Laboring Under Mass Incarceration
Updated: Aug 7, 2019
Scholars, activists, and prisoners have linked the exception clause in the Constitution's 13th Amendment to the evolution of a prison system that incarcerates black, brown and poor people at an elevated rate than white people.
Through a convergence of events, the passing of the 13th Amendment in 1865 directly links to southern states rewriting laws and creating "black codes" that criminalized new types of attitudinal offenses punishable by incarceration.
Prisoners were put to work by white planters and industrialists in what was termed "convict-leasing." They made money from this labor, but the prisoners did not. “The criminal justice system was strategically employed to force African Americans back into a system of extreme repression and control, a tactic that would continue to prove successful for generations to come.” Michelle Alexander, The New Jim Crow.
Banned in the 1920s, "convict-leasing" was replaced by chain/work gangs and eventually corporations moving into some federal and state prisons to establish an "economical" workforce for the production of their products. The Prison Industry Enhancement (PIE) program mandates this system, in which inmates are employed by a private business that has contracted with local correctional authorities for low-cost labor. The majority of inmates, however, work for the prisons in which they are incarcerated. Their employer, the government, does not make a profit but they do hold down costs by paying little for the completion of essential jobs.
Currently, 700,000 of the 2,200,000 million people in US prisons and jails work for as little as $.16 per hour. The average of all paid incarcerated workers is $.86 per hour. (Prison Policy Initiative, 2017) The state of California, an example of one employer, saves up to $100 million per year by recruiting incarcerated people as "volunteer" firefighters.
A typical rational used for justifying the labor systems in prisons is the supposed preparation for the inmate upon reentry. Proper training in prison, it is argued, will lead to gainful employment when released.
From the online home page of UNICOR (formerly the Federal Prison Industries program), providing a foundation of inmate labor:
" Why should inmates be given an opportunity to work?
It is important to remember, first and foremost, that individuals are sent to prison AS punishment and not FOR punishment. Forcing prisoners to perform harsh, strenuous, and meaningless labor does not meet the goals of a modern correctional system.
Nowhere in Federal law does it provide that offenders should be restricted from meaningful, productive work opportunities as part of their sentence. In fact, Federal statute specifically requires all able-bodied inmates to work in some capacity. Today, prison work is recognized for its rehabilitative potential.
When inmates perform productive work, they acquire marketable skills, ranging from a basic work ethic to trade-specific expertise. These skills improve self-esteem and enhance the prospect for post-release success."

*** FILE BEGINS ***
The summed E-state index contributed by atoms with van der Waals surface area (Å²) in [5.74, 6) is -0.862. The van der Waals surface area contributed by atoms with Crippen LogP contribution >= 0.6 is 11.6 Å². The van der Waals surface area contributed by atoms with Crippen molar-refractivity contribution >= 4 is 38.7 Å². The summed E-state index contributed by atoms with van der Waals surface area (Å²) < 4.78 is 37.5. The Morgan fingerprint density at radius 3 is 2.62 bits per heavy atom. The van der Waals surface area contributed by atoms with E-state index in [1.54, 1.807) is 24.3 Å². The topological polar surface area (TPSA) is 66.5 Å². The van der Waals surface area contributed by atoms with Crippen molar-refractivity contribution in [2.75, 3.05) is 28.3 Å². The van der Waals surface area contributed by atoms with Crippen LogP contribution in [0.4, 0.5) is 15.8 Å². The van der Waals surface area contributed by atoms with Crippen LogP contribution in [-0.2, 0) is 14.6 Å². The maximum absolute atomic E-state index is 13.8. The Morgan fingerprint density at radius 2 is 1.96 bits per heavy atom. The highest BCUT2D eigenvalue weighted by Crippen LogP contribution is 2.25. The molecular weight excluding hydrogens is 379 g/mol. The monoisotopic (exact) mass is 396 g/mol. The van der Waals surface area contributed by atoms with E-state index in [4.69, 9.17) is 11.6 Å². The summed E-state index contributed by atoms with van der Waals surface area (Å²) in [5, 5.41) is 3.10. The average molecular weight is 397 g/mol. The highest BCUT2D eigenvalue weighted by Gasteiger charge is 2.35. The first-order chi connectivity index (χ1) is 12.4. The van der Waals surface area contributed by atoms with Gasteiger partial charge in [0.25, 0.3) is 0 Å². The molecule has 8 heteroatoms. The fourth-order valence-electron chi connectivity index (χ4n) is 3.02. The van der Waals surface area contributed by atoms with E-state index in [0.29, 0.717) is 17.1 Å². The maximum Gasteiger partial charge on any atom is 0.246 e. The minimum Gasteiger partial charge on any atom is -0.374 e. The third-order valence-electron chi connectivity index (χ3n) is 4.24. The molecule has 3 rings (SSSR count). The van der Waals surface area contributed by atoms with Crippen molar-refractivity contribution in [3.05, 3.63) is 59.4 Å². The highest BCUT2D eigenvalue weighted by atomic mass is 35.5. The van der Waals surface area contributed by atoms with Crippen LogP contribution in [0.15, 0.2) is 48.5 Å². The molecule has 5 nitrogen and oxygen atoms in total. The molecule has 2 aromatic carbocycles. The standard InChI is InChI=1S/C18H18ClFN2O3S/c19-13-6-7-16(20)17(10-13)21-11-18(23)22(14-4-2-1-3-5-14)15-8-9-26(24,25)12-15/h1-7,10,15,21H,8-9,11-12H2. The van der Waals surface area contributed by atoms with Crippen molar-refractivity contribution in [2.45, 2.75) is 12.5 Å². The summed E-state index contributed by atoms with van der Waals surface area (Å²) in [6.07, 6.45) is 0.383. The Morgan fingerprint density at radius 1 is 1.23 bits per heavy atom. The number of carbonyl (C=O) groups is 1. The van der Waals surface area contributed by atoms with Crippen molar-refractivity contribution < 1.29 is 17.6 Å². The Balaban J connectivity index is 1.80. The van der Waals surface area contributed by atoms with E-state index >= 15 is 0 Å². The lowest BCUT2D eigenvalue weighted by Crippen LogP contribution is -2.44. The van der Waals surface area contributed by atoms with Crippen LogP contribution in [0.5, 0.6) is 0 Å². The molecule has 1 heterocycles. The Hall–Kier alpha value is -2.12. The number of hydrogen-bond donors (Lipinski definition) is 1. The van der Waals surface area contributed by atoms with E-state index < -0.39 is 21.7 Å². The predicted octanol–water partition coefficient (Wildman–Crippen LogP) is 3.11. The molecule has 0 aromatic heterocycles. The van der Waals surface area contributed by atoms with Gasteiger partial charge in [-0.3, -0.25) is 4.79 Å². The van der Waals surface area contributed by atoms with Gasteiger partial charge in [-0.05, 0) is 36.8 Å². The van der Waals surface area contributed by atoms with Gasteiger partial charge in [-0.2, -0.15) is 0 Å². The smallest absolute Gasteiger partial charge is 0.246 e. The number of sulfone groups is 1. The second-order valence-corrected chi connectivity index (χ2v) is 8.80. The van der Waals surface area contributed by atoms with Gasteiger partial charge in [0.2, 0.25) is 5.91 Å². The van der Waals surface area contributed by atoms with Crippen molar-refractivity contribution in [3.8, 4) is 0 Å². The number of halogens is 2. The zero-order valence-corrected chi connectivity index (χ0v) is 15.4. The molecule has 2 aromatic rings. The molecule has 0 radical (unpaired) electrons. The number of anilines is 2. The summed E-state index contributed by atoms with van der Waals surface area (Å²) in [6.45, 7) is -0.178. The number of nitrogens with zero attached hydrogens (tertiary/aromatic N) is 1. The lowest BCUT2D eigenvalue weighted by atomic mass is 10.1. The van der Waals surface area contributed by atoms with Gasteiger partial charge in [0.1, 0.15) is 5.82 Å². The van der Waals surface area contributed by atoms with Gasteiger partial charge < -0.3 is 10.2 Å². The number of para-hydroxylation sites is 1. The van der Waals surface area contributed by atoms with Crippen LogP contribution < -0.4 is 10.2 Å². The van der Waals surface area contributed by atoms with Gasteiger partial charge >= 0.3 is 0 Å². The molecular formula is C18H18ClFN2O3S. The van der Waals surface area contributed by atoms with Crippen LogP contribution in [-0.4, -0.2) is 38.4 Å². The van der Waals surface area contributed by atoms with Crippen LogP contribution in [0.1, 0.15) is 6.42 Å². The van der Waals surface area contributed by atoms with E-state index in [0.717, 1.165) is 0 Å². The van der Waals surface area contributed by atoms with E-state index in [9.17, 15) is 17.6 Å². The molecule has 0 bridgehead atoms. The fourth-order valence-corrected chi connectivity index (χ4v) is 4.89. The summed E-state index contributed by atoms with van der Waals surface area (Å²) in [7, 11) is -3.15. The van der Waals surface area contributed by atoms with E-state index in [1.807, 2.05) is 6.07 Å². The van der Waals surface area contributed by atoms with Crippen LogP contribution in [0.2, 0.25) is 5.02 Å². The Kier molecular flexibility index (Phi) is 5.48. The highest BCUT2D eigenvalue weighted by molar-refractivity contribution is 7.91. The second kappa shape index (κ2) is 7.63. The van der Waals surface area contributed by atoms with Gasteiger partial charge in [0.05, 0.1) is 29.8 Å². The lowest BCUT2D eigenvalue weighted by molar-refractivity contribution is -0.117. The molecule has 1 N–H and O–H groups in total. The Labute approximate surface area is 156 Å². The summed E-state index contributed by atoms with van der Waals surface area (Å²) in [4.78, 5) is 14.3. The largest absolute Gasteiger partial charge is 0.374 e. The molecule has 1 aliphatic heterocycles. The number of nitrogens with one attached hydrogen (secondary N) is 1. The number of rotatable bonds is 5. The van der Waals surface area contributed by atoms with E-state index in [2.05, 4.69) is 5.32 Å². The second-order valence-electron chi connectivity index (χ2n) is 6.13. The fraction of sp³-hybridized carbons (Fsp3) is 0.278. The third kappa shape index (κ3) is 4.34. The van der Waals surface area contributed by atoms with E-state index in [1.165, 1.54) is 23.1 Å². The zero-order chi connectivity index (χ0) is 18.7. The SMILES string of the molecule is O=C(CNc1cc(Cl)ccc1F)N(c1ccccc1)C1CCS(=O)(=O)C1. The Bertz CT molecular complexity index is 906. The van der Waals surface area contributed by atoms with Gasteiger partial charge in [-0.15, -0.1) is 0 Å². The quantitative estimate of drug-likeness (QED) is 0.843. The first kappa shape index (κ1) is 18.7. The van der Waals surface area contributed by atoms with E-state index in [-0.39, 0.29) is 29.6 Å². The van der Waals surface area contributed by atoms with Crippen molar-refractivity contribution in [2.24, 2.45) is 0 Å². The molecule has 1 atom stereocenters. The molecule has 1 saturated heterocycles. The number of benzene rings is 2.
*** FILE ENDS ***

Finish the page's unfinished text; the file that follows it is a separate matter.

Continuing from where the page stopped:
Heather Ann Thompson, the author of a Pulitzer Prize-winning book on the Attica Prison uprising and expert on prison labor at the University of Michigan, offers a different view. “The evidence is overwhelming that the jobs most prisoners do are not likely transportable to the outside.". Thompson said the use of a prison labor force was more beneficial for the correctional facilities.
Besides, a majority of felons are not permitted post-release job positions based on their criminal record. Take the case of the California firefighters. Though trained by professional wildland firefighters and experienced by their work in the field, once they are released from prisons the formerly incarcerated are unable, as felons, to apply for the paid wildland firefighter positions.
The US criminal justice system has historically relied on a network of punishment and exploitation instead of rehabilitation. There is a historical correlation between a society's regard for the "self" and its view of imprisonment. Demonstrated respect for the will of others, establishes a society viewing incarceration as a means of rehabilitation. Resulting policies encourage and respect education, work-training, and value of the individual's potential. When that same society shifts to low regard for the self, the value of the individual is diminished and demeaned, and the capacity of that individual judged without the potential for change. The relationships of labor and value are not qualities assigned only to commodity production but very much include all individuals that work.
When meaningful rehabilitation practices are regularized, recidivism rates decrease. Generating self-esteem is associated with significant work and pay, education + training, counseling for re-entry after incarceration and removal of labor hiring practices that are biased against the formerly imprisoned; (e.g., removal of "the box" on job application forms).